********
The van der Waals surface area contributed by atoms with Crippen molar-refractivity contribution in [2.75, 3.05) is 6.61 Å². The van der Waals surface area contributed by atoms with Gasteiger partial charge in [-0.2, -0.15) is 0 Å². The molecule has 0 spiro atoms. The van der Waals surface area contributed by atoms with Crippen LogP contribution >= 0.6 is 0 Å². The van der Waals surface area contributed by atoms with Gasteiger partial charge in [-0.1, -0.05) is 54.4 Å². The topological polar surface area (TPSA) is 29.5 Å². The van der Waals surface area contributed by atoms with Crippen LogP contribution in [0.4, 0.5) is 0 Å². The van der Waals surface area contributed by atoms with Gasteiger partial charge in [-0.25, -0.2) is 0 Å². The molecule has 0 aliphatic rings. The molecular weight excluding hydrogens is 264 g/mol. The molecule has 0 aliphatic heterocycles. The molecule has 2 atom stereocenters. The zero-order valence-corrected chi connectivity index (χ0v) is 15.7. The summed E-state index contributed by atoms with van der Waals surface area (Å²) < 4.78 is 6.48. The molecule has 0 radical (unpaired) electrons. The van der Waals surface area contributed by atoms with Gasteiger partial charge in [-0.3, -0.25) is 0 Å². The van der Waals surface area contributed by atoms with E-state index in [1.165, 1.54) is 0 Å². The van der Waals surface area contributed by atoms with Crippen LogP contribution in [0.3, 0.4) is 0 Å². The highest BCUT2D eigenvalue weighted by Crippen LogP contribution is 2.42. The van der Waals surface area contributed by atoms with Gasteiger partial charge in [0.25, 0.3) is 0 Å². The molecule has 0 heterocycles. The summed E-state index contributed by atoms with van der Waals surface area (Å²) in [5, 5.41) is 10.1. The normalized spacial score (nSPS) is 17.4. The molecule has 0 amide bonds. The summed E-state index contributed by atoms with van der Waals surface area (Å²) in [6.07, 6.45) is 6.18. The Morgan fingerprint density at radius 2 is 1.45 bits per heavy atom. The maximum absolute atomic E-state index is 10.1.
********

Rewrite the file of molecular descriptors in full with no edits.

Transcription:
The van der Waals surface area contributed by atoms with Crippen molar-refractivity contribution in [2.75, 3.05) is 6.61 Å². The van der Waals surface area contributed by atoms with Gasteiger partial charge in [-0.2, -0.15) is 0 Å². The molecule has 0 spiro atoms. The van der Waals surface area contributed by atoms with Crippen LogP contribution >= 0.6 is 0 Å². The van der Waals surface area contributed by atoms with Gasteiger partial charge in [-0.1, -0.05) is 54.4 Å². The topological polar surface area (TPSA) is 29.5 Å². The van der Waals surface area contributed by atoms with Crippen LogP contribution in [0.4, 0.5) is 0 Å². The van der Waals surface area contributed by atoms with Gasteiger partial charge in [-0.25, -0.2) is 0 Å². The molecule has 0 aliphatic rings. The molecular weight excluding hydrogens is 264 g/mol. The molecule has 0 aliphatic heterocycles. The molecule has 2 atom stereocenters. The zero-order valence-corrected chi connectivity index (χ0v) is 15.7. The summed E-state index contributed by atoms with van der Waals surface area (Å²) < 4.78 is 6.48. The molecule has 0 radical (unpaired) electrons. The van der Waals surface area contributed by atoms with Gasteiger partial charge in [-0.3, -0.25) is 0 Å². The van der Waals surface area contributed by atoms with E-state index in [1.165, 1.54) is 0 Å². The van der Waals surface area contributed by atoms with Crippen LogP contribution in [0.3, 0.4) is 0 Å². The highest BCUT2D eigenvalue weighted by Crippen LogP contribution is 2.42. The van der Waals surface area contributed by atoms with Gasteiger partial charge in [0.25, 0.3) is 0 Å². The molecule has 0 heterocycles. The summed E-state index contributed by atoms with van der Waals surface area (Å²) in [5, 5.41) is 10.1. The normalized spacial score (nSPS) is 17.4. The molecule has 0 amide bonds. The summed E-state index contributed by atoms with van der Waals surface area (Å²) in [6.07, 6.45) is 6.18. The Morgan fingerprint density at radius 2 is 1.45 bits per heavy atom. The maximum absolute atomic E-state index is 10.1.